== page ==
We are a commune of inquiring, skeptical, politically centrist, capitalist, anglophile, traditionalist New England Yankee humans, humanoids, and animals with many interests beyond and above politics. Each of us has had a high-school education (or GED), but all had ADD so didn't pay attention very well, especially the dogs. Each one of us does "try my best to be just like I am," and none of us enjoys working for others, including for Maggie, from whom we receive neither a nickel nor a dime. Freedom from nags, cranks, government, do-gooders, control-freaks and idiots is all that we ask for.
How's that for a catchy end-of-holiday-season header? (Metazoans is the new name for the Animalia Kingdom - those creatures with differentiated tissues like sponges, earthworms, and people.)
I have been attempting to familiarize myself a little with the rapidly-expanding science of Epigenetics lately. When I took pre-med Genetics, it was a marginal topic. Now that the fundamental workings of DNA are fairly well understood, epigenetics has become a hot field ("epi" because it's the things - heritable things - that effect cell-differentiation, growth and development, etc. on top of the basic DNA template, but are affected by the environment). Shades of Lamarck.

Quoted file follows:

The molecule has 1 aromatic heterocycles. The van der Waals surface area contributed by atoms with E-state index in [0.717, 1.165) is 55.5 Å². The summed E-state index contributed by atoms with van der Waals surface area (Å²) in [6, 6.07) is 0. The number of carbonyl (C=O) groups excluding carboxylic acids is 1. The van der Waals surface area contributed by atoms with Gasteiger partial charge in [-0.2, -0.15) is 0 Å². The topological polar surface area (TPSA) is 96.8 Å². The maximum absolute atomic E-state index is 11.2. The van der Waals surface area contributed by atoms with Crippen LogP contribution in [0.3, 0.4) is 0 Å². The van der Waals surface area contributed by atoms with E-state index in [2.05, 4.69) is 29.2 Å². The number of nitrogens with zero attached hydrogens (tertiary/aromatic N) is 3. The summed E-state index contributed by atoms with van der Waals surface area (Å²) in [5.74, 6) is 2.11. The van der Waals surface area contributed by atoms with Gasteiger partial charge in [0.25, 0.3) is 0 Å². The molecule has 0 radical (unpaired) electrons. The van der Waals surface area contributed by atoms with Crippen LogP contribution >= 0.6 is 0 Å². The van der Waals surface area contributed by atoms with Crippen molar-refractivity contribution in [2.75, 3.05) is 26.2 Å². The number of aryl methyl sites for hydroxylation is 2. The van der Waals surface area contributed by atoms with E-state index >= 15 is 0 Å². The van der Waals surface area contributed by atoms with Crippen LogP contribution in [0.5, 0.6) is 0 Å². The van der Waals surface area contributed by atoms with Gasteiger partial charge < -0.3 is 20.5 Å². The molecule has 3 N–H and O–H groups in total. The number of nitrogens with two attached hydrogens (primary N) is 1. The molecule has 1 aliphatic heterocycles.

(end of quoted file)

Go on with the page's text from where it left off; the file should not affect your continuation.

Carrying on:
Epigenetics is interesting partly because it's one of the ways that a metazoan species can be affected by environmental influences during growth and development. Molecular tools for shaping the final product. The complexity of metazoans (as contrasted with fungi, bacteria, and protozoans, for example) requires complex epigenetic processes. Heritable things which switch on or switch off gene expression.
Here's the simplest short piece I could find: What Is Epigenetics? Easy to follow if you ever took intro Bio.
The wiki entry is actually a good intro, but tough sledding unless you had a decent college education or are a bio reader.
Porifera (sponges) are certainly metazoa, but they lack differentiated tissues. In terms of modern cladistics, since all other animals are believed to be descended from sponges, the phylum is paraphyletic, and we humans are merely highly derived sponges.